According to Lamme, it's designed to reach speeds similar to those envisioned by Musk, but the one mile length of the SpaceX track will limit contestants to around 360 kilometres per hour (224 miles per hour) in testing.
The team is confident of victory, believing that its unique levitation and braking systems will prove superior to those of the other contestants. In last January's preliminary design competition in Texas, the Delft Hyperloop came second in the overall category, behind the Massachusetts Institute of Technology team, while winning the Pod Innovation award.
More than 2,000 applicants were whittled down to 124 teams for the Texas trials, and now just 30 teams are left in the running.
"These two items (levitation and braking systems) we have tested extensively on two of our test set-ups," said Lamme. "Our discs spin very fast to mimic the track and then what you can see is that it starts levitating at a height of almost two centimetres. But also our braking system really controls the vehicle very smoothly, to get to a controlled stop, so that all the passengers still feel comfortable."
Lamme says that so long as acceleration is achieved gradually, passengers should not feel uncomfortable, despite travelling faster than a jet plane.
In the case of emergencies, such as a pod in front having come to a halt or a power outage, a braking system would automatically bring the pod to a halt.
"Even when the power is lost in the entire vehicle, the vehicle will come to a quick standstill, so everyone is safe," Lamme told Reuters.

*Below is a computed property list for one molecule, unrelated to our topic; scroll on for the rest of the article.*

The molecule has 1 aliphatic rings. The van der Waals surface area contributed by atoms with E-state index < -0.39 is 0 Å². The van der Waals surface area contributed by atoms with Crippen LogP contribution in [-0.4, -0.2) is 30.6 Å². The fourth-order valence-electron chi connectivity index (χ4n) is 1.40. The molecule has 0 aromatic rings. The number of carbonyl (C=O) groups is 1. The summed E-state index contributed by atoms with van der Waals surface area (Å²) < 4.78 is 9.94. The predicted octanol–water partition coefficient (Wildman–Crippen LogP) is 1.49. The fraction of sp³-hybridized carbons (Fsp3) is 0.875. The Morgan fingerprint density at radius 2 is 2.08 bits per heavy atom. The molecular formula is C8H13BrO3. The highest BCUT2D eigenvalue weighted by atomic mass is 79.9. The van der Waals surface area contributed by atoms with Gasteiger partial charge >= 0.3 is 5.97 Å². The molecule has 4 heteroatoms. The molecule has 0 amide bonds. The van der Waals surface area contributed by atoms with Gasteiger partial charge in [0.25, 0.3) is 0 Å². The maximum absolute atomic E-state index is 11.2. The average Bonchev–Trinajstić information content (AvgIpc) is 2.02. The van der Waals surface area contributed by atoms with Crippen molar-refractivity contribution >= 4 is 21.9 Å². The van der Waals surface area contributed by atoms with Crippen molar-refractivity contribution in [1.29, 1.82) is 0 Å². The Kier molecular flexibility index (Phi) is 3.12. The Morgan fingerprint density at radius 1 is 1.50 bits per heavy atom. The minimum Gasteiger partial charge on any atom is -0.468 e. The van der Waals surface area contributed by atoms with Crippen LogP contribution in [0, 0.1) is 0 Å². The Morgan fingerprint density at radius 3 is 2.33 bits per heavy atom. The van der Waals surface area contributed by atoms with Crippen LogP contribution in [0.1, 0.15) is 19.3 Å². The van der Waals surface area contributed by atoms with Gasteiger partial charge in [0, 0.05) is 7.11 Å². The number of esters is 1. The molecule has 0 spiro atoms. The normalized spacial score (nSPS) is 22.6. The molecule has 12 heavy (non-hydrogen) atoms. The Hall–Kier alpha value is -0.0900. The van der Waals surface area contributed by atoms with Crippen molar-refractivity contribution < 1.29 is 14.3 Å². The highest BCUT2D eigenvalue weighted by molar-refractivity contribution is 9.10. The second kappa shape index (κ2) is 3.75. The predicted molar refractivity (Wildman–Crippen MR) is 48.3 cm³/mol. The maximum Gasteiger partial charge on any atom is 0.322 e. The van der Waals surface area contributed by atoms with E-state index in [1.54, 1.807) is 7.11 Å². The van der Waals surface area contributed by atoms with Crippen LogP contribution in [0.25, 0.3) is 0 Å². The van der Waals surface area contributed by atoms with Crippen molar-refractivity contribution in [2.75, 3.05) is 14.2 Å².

The Delft Hyperloop design incorporates high-definition displays that offer a simulated 360 degree of the surrounding landscape, as well as personal information screens fitted to each seat.
In May Los Angeles-based company Hyperloop One, unaffiliated to Musk's team, conducted a successful test of its high speed transportation technology in the desert outside Las Vegas.
Musk believes Hyperloop travel will be cheaper, faster and more efficient than high speed rail projects, including the one currently being built in California.
Maglev (magnetic levitation) technology would levitate the pods to reduce friction in the city-to-city system, which would be fully autonomous and electric powered.
Executives in Hyperloop One, formerly known as Hyperloop Technologies, include Shervin Pishevar, a venture capitalist well known for his investments in innovative companies like Uber and Airbnb.
In November Hyperloop One signed an agreement with the Dubai Roads and Transport Authority to test the feasibility of running a service to Abu Dhabi, cutting the 150 kilometre (90 miles) journey between the two cities to just 12 minutes. The company believes such as system could be built in the UAE within five years.
Although not developing a commercial Hyperloop system themselves, SpaceX says it wishes to help "accelerate development" of a functional Hyperloop prototype.
Winners of January's competition will not automatically win the right to commercialise their technology, but hope victory will put them at the front of the queue for funding by tech companies eager to finance such a program.